A Critical Analysis Of Zia Akhtar 's Article ' Aboriginal Determination

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A treaty should not be seen as an alternative to constitutional recognition. Though, a reform of the constitution itself will only yield a partial resolution for Aboriginal and Torres Strait Islanders – due to its symbolic nature. A critical analysis of Zia Akhtar’s article, ‘Aboriginal Determination: Native Title Claims and Barriers to Recognition’, will emphasise the importance of recognition and self-determination to the Indigenous. This essay will explore the notions that reconciliation is more achievable through constitutional recognition and treaty together, that changes must be made to the Australian Constitution, particularly sections 25 and 51 (xxvi), and how the Native Title (Amendment) Act has hindered recognition and determination in a variety of ways.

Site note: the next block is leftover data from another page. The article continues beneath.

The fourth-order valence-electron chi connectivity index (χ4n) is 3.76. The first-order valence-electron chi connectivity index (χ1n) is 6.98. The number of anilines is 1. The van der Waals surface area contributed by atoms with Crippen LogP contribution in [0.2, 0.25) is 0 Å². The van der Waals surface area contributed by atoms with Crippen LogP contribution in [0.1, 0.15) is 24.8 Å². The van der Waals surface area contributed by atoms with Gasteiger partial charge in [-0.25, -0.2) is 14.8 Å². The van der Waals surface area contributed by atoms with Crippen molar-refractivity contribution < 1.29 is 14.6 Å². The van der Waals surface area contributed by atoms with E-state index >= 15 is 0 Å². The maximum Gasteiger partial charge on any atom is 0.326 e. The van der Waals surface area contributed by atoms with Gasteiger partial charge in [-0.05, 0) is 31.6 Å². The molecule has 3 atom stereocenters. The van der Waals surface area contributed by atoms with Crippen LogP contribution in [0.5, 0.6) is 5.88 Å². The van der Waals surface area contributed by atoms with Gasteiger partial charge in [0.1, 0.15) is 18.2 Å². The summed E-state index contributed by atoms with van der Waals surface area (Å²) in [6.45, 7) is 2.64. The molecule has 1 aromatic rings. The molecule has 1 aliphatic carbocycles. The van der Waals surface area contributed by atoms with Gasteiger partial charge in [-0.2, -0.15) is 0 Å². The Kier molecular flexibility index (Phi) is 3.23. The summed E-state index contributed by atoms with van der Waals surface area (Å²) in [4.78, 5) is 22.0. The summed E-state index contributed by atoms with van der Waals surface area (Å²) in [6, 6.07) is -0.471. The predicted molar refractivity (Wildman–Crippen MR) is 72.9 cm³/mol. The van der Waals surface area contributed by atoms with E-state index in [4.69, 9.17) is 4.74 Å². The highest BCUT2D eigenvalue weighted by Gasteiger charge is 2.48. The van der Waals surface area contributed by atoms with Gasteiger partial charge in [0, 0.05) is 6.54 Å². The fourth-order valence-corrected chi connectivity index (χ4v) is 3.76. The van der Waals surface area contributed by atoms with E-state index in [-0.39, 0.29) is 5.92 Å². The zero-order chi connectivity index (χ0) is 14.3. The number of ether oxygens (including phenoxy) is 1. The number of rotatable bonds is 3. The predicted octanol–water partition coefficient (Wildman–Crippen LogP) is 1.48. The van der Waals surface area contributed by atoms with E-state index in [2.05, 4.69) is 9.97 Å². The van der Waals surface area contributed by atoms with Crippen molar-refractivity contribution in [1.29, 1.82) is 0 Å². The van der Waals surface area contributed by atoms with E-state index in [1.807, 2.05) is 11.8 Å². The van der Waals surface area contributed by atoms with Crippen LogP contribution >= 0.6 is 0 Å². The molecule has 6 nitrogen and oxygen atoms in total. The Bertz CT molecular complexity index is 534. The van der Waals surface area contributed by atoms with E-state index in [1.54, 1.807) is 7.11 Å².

Constitutional recognition alone is not sufficient, as a preamble is tokenistic in nature. Thus, it is necessary that more tangible insertions be made to the body of the Constitution in addition to a preamble acknowledging Aboriginals. Akhtar’s article emphasises a necessity for constitutional change by stating that constitutional guarantees should be introduced to provide Indigenous Australian’s with enforceable rights that guarantee equality. Despite this, there is no suggestion by Akhtar to include both. The inclusion of both is vital, as although the preamble is symbolic and does not invoke physical change, it would be a formal acknowledgement of Aboriginals as the original inhabitants and custodians of the

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